Woodland Owner Tipping Point
I am in the process of reading the book The Tipping Point, How Little Things Can Make a Big Difference by Malcolm Gladwell. The concept and first few chapters have me thinking about woodland owners. Tipping point can be defined as “the moment of critical mass, the threshold, the boiling point.” The book starts out talking about how researchers have looked back to see what the tipping point was in fashion trends, disease outbreaks and even restaurant popularity. They suggest three rules for reaching the tipping point – the Law of the Few, the Stickiness Factor, and the Power of Context. To put it simply, find the right person or subject, package it the right way, and be aware of your situation and environment.
How do landowners prioritize what they want to do and what motivates them to make a forest management decision or act on management recommendation? What is their tipping point?
The first time I met with one of my favorite landowners they did not want anything to do with invasive plants. They had other plans for their property. They wanted trails, food plots, planted prairie and maybe some Forest Stand Improvement. They were getting advice on these other topics from other resource professionals. I felt the information I provided them on invasive plants was not sticking. Maybe invasive plants were not the right subject, maybe I did not present it the right way, and maybe the landowners were not aware of the problems or threats caused by invasive plants. Whatever the problem, I did not trigger a tipping point for the landowner in regards to invasive plants.
They worked on other projects for a few years, but eventually they hit the tipping point on invasive plants. They now aggressively control invasive plants on their property and sponsor and promote Brown County Nature Daze, an invasive species awareness and control field day for landowners across the state. I still don’t know what the tipping point was, but I suspect it was a combination of landowner priorities and awareness.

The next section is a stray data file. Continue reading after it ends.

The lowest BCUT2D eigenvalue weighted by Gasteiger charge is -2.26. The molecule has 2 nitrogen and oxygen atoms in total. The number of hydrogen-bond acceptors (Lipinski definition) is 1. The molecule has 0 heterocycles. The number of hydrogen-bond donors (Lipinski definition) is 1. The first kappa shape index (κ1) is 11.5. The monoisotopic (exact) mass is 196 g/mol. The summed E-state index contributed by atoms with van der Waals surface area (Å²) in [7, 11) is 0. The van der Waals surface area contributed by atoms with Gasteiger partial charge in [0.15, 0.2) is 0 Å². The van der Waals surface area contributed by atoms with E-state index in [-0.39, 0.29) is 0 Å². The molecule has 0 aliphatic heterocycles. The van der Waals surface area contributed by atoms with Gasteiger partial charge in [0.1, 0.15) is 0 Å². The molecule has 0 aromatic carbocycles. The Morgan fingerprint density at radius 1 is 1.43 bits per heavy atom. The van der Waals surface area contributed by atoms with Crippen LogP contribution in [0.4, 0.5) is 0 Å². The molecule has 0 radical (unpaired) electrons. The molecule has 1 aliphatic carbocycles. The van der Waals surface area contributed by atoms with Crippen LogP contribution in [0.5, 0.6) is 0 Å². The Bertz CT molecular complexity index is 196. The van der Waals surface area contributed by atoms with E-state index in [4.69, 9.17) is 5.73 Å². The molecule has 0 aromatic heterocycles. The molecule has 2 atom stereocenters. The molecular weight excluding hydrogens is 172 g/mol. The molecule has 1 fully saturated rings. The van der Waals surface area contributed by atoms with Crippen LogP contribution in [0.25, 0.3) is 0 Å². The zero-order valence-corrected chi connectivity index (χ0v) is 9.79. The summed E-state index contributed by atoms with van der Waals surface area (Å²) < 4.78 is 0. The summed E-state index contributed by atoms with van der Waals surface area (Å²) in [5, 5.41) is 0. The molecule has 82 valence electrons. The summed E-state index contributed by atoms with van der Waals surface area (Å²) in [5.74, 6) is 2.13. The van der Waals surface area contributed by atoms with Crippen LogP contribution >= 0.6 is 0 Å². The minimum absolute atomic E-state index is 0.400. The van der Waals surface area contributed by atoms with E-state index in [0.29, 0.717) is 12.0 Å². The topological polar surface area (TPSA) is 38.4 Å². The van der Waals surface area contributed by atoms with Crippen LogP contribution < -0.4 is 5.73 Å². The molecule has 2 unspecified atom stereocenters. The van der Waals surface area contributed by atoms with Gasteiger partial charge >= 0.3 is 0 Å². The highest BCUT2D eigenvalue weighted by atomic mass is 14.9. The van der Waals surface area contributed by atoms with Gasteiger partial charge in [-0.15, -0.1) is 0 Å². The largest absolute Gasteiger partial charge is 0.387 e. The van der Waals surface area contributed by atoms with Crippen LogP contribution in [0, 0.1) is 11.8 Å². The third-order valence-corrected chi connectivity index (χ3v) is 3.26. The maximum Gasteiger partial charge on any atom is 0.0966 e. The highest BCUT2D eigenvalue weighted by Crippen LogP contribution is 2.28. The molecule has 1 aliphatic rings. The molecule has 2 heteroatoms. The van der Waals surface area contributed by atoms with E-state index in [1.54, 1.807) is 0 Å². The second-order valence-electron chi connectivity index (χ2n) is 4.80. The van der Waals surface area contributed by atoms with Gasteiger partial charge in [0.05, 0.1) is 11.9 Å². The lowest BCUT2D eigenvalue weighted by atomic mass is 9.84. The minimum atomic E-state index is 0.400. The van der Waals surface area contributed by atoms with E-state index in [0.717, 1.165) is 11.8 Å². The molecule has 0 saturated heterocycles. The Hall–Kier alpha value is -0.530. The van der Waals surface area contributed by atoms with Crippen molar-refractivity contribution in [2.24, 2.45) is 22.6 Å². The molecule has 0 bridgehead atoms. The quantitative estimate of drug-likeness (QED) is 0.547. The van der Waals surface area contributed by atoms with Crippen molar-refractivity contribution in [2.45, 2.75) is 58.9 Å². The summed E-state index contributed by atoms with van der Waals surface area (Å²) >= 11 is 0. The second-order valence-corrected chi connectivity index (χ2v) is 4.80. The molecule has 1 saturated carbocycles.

One of the main themes in The Tipping Point is trying to identify what makes someone or something reach the tipping point. By knowing where the tipping point is you can be better prepared to make decisions or act when the time comes. The Woodland Steward Newsletter helps landowners be prepared when they hit their tipping point. The information in the Woodland Steward Newsletter helps you as the landowner make informed decisions, and prepares you for upcoming events, issues, and woodland management related problems.
As you read this newsletter, think about your tipping points. When do you plan to harvest timber and why? What is happening to your land beyond your life? When will invasive plants interfere with your enjoyment of your land? Will you have the right to manage your land the way you want in the future? Will the Woodland Steward Newsletter be around in the future to provide information and guidance on woodland management? Being informed and aware will help you be prepared for forest landowner tipping points.
Enjoy your woodland.
PS - The tipping point for the last question can be avoided by making a donation to the Woodland Steward Newsletter in the envelope provide with this newsletter. Your support is needed and appreciated.